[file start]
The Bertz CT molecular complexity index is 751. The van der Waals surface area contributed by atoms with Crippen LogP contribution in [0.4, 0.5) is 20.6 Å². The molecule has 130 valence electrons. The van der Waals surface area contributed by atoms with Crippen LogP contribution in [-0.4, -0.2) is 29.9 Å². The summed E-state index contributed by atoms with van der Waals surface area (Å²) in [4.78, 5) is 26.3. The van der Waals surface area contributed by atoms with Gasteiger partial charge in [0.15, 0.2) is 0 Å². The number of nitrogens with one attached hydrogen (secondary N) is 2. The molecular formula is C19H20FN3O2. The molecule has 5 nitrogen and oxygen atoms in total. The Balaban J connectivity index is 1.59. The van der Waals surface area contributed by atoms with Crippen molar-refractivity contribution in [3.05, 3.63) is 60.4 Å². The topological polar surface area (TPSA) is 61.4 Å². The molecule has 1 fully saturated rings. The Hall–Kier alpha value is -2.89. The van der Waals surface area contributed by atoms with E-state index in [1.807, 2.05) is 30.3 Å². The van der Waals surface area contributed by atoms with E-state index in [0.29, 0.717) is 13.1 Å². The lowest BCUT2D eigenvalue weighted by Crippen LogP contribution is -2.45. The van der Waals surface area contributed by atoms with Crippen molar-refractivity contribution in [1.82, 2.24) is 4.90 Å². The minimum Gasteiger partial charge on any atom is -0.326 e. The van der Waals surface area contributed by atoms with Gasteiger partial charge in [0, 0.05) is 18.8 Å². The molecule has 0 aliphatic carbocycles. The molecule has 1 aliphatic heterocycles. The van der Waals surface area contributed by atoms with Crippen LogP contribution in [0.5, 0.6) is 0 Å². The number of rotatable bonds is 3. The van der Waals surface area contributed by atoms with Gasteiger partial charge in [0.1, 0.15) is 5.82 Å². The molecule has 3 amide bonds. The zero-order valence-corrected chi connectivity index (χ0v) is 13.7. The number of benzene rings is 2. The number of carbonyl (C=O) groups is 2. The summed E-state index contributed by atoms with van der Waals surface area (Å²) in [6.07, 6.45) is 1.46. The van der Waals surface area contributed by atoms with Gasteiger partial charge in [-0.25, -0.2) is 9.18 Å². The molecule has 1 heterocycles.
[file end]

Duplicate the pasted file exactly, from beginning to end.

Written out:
The Bertz CT molecular complexity index is 751. The van der Waals surface area contributed by atoms with Crippen LogP contribution in [0.4, 0.5) is 20.6 Å². The molecule has 130 valence electrons. The van der Waals surface area contributed by atoms with Crippen LogP contribution in [-0.4, -0.2) is 29.9 Å². The summed E-state index contributed by atoms with van der Waals surface area (Å²) in [4.78, 5) is 26.3. The van der Waals surface area contributed by atoms with Gasteiger partial charge in [0.15, 0.2) is 0 Å². The number of nitrogens with one attached hydrogen (secondary N) is 2. The molecular formula is C19H20FN3O2. The molecule has 5 nitrogen and oxygen atoms in total. The Balaban J connectivity index is 1.59. The van der Waals surface area contributed by atoms with Crippen molar-refractivity contribution in [3.05, 3.63) is 60.4 Å². The topological polar surface area (TPSA) is 61.4 Å². The molecule has 1 fully saturated rings. The Hall–Kier alpha value is -2.89. The van der Waals surface area contributed by atoms with E-state index in [1.807, 2.05) is 30.3 Å². The van der Waals surface area contributed by atoms with E-state index in [0.29, 0.717) is 13.1 Å². The lowest BCUT2D eigenvalue weighted by Crippen LogP contribution is -2.45. The van der Waals surface area contributed by atoms with Crippen molar-refractivity contribution in [1.82, 2.24) is 4.90 Å². The minimum Gasteiger partial charge on any atom is -0.326 e. The van der Waals surface area contributed by atoms with Gasteiger partial charge in [0, 0.05) is 18.8 Å². The molecule has 0 aliphatic carbocycles. The molecule has 1 aliphatic heterocycles. The van der Waals surface area contributed by atoms with Crippen LogP contribution in [0.5, 0.6) is 0 Å². The number of rotatable bonds is 3. The van der Waals surface area contributed by atoms with Gasteiger partial charge in [0.1, 0.15) is 5.82 Å². The molecule has 3 amide bonds. The zero-order valence-corrected chi connectivity index (χ0v) is 13.7. The number of benzene rings is 2. The number of carbonyl (C=O) groups is 2. The summed E-state index contributed by atoms with van der Waals surface area (Å²) in [6.07, 6.45) is 1.46. The van der Waals surface area contributed by atoms with Gasteiger partial charge in [-0.25, -0.2) is 9.18 Å². The molecule has 1 heterocycles.